A resident believes toxic plants which can cause massive blisters and ulcers are growing in Oldham.

Giant Hogweed can also cause blindness if it comes into contact with the eyes.

One Shaw resident believes he has spotted the dangerous plant growing in certain areas and is warning people of the damage they can do.

Ged Longdon, 29, regularly walks around Shaw and says he has seen the plant growing in George's Playing Fields, at the Shaw Quarry and close to Shaw and Crompton tram station.

He said: "It's spreading rapidly all across Shaw.

"It seems to be really rife at the moment."

Ged explained he has started to see the plant appearing over the last two weeks having not seen it in previous years.

He wants to warn people about how dangerous the plant, which he says many people call "the blister plant", can be.

He has urged people to be wary of it and to keep their pets away from any hogweed they see.

What is Giant Hogweed and is it dangerous?

Giant Hogweed, also known by its Latin name Heracleum Mantegazzianum, originated in Southern Russia and Georgia.

The plant is part of the Apiaceae family, which includes well-known vegetables and herbs like parsley, carrot, parsnip and coriander.

Giant Hogweed was introduced to Britain and Europe in the 19th century, from the Caucasus Mountains.

The earliest documented reference to the plant has been traced back to the Royal Botanic Gardens Kew Seed List of 1817, where seeds of the plant were listed.

The plant itself can reach over 10ft in height and, according to The Royal Horticultural Society (RHS): “most gardeners will want to eradicate it, as it is potentially invasive and the sap can cause severe skin burns”.

The sap contains a chemical called furocoumarin which makes the skin sensitive to the sun, which can cause bad blistering. The blistering can even recur over the span of months, and even years.

What does Giant Hogweed look like?

The Oldham Times: Giant Hogweed growing in ShawGiant Hogweed growing in Shaw

The Woodland Trust outlines the appearance of Giant Hogweed so that you can better identify the dangerous plant.

Stems: the stems are green with purple blotches and stiff, white hairs. The stems are hollow with ridges and a thick circle of hair at the base of each leaf stalk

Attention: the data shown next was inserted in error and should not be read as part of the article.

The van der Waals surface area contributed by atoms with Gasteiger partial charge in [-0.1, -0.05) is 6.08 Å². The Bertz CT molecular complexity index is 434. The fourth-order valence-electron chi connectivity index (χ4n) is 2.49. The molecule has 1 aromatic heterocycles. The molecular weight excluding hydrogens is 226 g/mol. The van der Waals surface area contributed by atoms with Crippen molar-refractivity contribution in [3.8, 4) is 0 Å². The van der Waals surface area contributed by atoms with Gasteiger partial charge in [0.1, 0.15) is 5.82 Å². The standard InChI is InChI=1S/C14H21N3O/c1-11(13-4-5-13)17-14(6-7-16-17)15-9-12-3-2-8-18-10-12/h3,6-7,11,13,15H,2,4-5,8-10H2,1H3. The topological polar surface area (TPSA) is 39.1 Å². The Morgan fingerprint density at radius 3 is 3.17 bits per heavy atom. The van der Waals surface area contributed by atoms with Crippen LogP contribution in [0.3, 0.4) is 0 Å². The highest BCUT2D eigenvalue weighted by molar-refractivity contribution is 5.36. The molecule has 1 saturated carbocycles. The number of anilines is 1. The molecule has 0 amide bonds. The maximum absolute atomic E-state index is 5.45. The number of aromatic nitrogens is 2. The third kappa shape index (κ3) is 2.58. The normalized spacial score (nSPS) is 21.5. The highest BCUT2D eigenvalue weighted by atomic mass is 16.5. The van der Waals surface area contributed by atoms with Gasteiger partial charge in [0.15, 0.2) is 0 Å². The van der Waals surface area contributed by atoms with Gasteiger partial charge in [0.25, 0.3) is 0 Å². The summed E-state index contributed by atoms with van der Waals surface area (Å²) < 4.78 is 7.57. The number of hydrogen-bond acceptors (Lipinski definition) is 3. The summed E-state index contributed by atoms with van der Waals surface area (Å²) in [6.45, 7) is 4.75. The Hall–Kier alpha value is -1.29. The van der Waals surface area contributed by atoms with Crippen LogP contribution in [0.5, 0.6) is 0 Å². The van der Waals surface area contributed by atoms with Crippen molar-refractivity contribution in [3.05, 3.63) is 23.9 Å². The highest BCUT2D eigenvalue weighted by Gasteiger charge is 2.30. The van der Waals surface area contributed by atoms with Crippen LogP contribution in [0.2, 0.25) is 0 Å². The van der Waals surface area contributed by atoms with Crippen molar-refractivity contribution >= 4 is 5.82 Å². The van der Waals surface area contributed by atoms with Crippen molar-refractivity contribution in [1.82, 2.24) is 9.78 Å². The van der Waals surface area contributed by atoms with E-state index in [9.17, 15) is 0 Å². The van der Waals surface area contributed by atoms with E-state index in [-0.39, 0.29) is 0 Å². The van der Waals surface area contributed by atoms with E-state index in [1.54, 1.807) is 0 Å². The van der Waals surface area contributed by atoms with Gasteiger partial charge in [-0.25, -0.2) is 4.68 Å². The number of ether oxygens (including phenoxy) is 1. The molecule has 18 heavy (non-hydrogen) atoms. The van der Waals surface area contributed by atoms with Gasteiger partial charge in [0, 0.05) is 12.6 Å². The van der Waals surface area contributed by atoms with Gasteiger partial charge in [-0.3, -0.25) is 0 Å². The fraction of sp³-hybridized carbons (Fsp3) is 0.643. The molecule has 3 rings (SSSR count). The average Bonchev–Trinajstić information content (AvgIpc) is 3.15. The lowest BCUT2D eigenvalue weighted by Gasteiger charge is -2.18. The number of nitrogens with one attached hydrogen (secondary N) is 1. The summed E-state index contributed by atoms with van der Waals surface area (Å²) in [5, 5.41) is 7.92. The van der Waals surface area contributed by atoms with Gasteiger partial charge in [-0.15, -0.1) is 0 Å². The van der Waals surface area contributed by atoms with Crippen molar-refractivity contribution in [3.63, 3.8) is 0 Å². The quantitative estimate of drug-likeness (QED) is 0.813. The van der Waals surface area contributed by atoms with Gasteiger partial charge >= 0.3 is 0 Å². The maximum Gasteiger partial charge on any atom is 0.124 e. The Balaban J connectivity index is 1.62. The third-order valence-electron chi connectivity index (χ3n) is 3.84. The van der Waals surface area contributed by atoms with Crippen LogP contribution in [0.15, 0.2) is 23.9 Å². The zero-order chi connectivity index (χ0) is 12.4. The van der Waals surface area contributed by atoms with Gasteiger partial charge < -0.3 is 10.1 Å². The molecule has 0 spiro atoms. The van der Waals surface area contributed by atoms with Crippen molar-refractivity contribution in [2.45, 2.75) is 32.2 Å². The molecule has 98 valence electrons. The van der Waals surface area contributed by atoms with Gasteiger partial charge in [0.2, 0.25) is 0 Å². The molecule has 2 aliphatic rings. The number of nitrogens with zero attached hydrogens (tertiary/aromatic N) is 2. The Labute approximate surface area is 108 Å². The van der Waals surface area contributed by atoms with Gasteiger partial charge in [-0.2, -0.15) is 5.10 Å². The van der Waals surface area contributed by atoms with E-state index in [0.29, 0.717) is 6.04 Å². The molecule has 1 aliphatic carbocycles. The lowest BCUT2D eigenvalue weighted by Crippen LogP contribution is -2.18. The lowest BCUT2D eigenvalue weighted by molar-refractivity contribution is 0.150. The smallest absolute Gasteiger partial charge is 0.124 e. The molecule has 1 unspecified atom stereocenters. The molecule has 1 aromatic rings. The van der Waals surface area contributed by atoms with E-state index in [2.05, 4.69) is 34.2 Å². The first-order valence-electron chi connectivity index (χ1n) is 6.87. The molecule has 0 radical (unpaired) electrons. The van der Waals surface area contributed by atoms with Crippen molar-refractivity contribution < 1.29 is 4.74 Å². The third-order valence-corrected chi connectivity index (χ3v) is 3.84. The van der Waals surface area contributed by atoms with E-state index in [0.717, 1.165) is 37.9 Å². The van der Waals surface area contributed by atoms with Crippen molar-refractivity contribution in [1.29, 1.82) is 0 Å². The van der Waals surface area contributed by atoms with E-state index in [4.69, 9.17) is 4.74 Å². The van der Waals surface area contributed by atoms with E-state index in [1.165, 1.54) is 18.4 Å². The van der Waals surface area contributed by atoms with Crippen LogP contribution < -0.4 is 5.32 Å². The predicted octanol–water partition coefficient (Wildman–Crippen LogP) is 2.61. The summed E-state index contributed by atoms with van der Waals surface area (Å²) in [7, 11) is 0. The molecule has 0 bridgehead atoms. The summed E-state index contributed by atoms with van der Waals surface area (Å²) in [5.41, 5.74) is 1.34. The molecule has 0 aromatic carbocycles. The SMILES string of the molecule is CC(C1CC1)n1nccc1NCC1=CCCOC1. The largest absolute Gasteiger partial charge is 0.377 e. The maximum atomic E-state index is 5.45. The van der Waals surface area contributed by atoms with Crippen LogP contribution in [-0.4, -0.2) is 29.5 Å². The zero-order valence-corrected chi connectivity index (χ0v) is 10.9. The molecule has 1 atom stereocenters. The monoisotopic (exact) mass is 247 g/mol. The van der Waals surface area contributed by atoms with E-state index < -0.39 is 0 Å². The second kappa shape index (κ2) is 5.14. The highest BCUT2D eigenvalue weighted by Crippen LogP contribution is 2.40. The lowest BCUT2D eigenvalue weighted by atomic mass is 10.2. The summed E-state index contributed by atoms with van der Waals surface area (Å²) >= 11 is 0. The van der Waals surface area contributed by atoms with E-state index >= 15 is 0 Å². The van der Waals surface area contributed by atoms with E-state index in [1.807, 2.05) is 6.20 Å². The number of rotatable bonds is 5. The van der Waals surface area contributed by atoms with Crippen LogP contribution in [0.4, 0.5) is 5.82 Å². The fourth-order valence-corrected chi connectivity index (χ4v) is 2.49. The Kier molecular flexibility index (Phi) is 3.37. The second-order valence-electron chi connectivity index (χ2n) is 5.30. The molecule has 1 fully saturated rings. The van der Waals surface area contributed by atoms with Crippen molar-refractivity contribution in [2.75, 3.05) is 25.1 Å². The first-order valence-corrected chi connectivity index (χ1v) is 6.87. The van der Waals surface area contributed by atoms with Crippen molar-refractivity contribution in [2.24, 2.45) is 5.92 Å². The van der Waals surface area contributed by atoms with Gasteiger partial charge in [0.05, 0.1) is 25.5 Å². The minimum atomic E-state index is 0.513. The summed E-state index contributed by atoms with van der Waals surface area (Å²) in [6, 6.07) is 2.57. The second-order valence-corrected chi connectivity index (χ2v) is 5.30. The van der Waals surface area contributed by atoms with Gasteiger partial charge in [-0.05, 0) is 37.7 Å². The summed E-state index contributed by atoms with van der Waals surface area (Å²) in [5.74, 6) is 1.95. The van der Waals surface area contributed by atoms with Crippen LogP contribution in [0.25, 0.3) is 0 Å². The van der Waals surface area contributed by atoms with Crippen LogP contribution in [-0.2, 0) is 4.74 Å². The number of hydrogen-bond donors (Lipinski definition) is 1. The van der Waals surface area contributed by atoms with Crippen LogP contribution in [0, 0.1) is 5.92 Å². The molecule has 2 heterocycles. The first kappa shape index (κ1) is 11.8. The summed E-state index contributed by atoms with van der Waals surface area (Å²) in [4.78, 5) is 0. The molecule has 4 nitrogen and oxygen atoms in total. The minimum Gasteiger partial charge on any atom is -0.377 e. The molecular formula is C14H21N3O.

Leaves: the leaves are huge, and can measure up to 1.5m wide and 3m long, and are often divided into smaller leaflets. The Woodland Trust compares them to rhubarb leaves, with irregular and jagged edges, with the underside of the leaf being described as hairy

Flowers: the flowers of the Giant Hogweed appear in June and July, and are small and white and appear in clusters on “umbrella-like heads” that face upwards

Seeds: the seeds are dry, flattened and an oval shape, almost 1cm long and tan in colour with brown lines

The Oldham Times:

How to treat Giant Hogweed burns?

If you accidentally get Giant Hogweed sap on your skin, Healthline says that you should wash the area with mild soap and cool water as quickly as possible.

You should keep the skin covered when you’re outside to protect it from the sunlight.

If a rash or blister begins to form, you should seek medical attention. Your treatment will depend on how severe your reaction is.

“Skin irritation that’s caught early might be treated with a steroid cream and nonsteroidal anti-inflammatory drugs, such as ibuprofen, to relieve pain,” Healthline explains.

The Oldham Times:

It adds: “Severe burns could require surgery to graft new skin over the damaged skin.”

Healthline also explains that the Giant Hogweed sap can damage more than just your skin - if the sap gets in your eyes, you can experience either temporary or permanent blindness. Similarly, breathing in sap particles can result in respiratory problems.

Oldham Council was contacted for the story.